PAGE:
Nicknamed the Southern Pinwheel, Messier 83 (or NGC 5236) is a stunning face-on spiral galaxy located about 15 million light-years away in the southern constellation of Hydra. Credit: CTIO/NOIRLab/DOE/NSF/AURA Acknowledgment: M. Soraisam (University of Illinois) Image processing: Travis Rector (University of Alaska Anchorage), Mahdi Zamani & Davide de Martin
The Dark Energy Camera (DECam), which was originally designed for the Dark Energy Survey, has captured one of the deepest images ever taken of Messier 83, a spiral galaxy playfully known as the Southern Pinwheel. Built by the US Department of Energy, DECam is mounted on the Víctor M. Blanco 4-meter Telescope at the Cerro Tololo Inter-American Observatory (CTIO), a Program of NSF’s NOIRLab.
Astronomy enthusiasts might wonder why a camera called the Dark Energy Camera (DECam) would be used to image a single spiral galaxy. DECam has in fact already finished its main job, as the instrument was used to complete the Dark Energy Survey, which ran from 2013 to 2019. Like many people, rather than enjoying a quiet retirement, DECam is remaining occupied. Members of the astronomical community can apply for time to use it, and the data collected are processed and made publicly available , thanks to the Astro Data Archive at the Community Science and Data Center (CSDC) Program at NSF’s NOIRLab. DECam’s continued operation also makes sumptuously detailed images like this one possible.
Messier 83, or the Southern Pinwheel, is located in the southern constellation of Hydra and is an obvious target for a beautiful astronomical image. It is oriented so that it is almost entirely face-on as seen from Earth, meaning that we can observe its spiral structure in fantastic detail. The galaxy lies around 15 million light-years away, which makes it a neighbor in astronomical terms. It has a diameter of around 50,000 light-years, so it is a little diminutive in comparison to our own Milky Way, which has a diameter of 100,000–200,000 light-years. In other ways, however, the Southern Pinwheel probably gives a good approximation of how our Milky Way would look to a distant alien civilization.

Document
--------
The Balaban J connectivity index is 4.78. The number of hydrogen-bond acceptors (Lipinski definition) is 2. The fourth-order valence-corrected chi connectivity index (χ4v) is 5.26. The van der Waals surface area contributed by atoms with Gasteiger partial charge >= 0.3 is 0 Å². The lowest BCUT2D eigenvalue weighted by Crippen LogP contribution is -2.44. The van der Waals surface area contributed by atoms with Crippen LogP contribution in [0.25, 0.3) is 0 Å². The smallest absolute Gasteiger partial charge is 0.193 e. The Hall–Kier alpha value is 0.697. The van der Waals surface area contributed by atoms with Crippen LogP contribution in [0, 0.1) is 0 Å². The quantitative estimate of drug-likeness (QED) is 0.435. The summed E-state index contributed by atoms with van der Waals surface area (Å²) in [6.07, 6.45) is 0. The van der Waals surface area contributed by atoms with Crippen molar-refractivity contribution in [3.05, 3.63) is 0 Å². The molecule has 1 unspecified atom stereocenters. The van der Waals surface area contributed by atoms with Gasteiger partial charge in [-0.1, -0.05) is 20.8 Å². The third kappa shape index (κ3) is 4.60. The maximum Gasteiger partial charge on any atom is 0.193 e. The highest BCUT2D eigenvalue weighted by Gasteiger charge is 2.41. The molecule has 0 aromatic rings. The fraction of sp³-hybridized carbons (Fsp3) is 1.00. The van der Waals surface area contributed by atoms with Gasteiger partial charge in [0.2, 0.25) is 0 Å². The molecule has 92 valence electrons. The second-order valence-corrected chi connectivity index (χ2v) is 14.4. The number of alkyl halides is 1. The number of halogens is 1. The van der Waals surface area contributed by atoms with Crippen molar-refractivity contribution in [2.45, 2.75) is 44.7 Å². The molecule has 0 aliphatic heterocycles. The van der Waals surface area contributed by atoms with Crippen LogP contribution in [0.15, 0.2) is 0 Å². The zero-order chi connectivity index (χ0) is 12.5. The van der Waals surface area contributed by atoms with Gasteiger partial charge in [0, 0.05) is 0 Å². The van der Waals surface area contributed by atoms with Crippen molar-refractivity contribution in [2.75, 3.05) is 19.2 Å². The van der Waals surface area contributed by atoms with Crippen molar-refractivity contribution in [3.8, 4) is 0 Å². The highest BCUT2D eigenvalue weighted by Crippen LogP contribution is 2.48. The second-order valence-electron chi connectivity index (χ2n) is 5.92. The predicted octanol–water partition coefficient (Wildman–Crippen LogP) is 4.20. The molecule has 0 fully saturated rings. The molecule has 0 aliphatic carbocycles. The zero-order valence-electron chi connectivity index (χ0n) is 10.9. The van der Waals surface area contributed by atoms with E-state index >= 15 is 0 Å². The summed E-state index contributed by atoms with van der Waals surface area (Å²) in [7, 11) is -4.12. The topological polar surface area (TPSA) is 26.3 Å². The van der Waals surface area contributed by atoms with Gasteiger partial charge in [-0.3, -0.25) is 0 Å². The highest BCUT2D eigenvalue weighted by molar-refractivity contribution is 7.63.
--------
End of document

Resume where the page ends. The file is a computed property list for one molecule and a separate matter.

Six different filters were used on DECam in order to create this spectacular new view of a classical beauty. Filters allow astronomers to select which wavelengths of light they wish to view the sky in. This is crucial for science observations, when astronomers require very specific information about an object, but it also allows colorful images like this one to be created. Observing celestial objects — such as the Southern Pinwheel — with several different filters means that different details can be picked out. For example, the dark tendrils curling through the galaxy are actually lanes of dust, blocking out light. In contrast, the clustered, bright red spots are caused by glowing, hot hydrogen gas (which identifies these as hubs of star formation). Dusty trails and dynamic ionized gas have different temperatures, and are therefore visible in different wavelengths. Filters allow both to be observed separately, and then combined into one intricate image. In all, 163 DECam exposures, with a total combined exposure time of over 11.3 hours, went into creating this portrait of Messier 83.